On Friday evening, the Broncos released a statement from executive vice president of football operations John Elway detailing the organization’s version of events that left defensive end Elvis Dumervil without a job — at least for now — after the team claimed they didn’t get the necessary documentation for a contract restructuring in time.
“For the last week, Elvis Dumervil and his agent were aware of our desire to change the financial terms of his contract to ensure he would remain a Denver Bronco. After numerous conversations with both Elvis and his representative, we submitted our final contract proposal to Elvis today at 11 a.m. MDT. Based on our previous discussions, we believed our offer was fair and were hopeful it would resolve this matter.
“Due to the procedural elements that were involved in executing the new proposal, we imposed a 1 p.m. MDT deadline for a decision, one hour before the NFL’s waiver wire at 2 p.m. MDT. Our deadline was clearly communicated to Elvis’ representative.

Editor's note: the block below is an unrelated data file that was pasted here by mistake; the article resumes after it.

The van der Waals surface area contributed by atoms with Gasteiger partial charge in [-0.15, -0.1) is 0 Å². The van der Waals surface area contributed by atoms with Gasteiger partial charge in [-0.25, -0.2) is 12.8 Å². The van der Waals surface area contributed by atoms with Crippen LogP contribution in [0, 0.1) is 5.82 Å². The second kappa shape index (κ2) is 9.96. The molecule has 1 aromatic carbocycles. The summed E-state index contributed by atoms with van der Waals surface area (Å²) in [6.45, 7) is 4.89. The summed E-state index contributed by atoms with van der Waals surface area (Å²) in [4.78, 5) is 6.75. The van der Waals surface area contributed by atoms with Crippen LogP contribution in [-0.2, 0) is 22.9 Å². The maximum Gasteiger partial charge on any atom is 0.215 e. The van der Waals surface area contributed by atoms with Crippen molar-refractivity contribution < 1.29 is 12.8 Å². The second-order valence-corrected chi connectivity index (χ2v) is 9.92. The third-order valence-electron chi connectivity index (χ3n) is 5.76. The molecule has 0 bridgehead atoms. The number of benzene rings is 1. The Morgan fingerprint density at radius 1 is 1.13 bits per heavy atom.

“At 1 p.m. MDT, we were informed by Elvis’ representative that he declined our offer. We then prepared Elvis’ termination notice to officially file his release with the NFL office.
“At approximately 1:25 p.m. MDT, however, we were informed that Elvis changed his mind and accepted the same contract we proposed nearly two-and-a-half hours earlier. Although we expressed our concern regarding the time constraints, we were assured that the signed documents would be submitted to us before the league’s waiver deadline.
“We did not receive the documents from Elvis by the league’s deadline and were forced to release him shortly before 2 p.m. MDT.
“Due to this situation, there are now salary cap implications associated with this transaction that we must consider with regard to potentially re-signing Elvis. At this moment, we are discussing all of our free-agency options to determine what’s best for the Denver Broncos.”
Marty Magid, Dumervil’s agent, told his side of the story to USA Today‘s Mike Garafolo. Magid told USA Today that Denver had changed part of the contract, which was one of the multiple factors that led to the fax coming too late for Denver to execute the deal, the agent said.
Rarely does a deal unspool like this in public fashion, and the outcome is something PFT’s Mike Florio pins on both sides.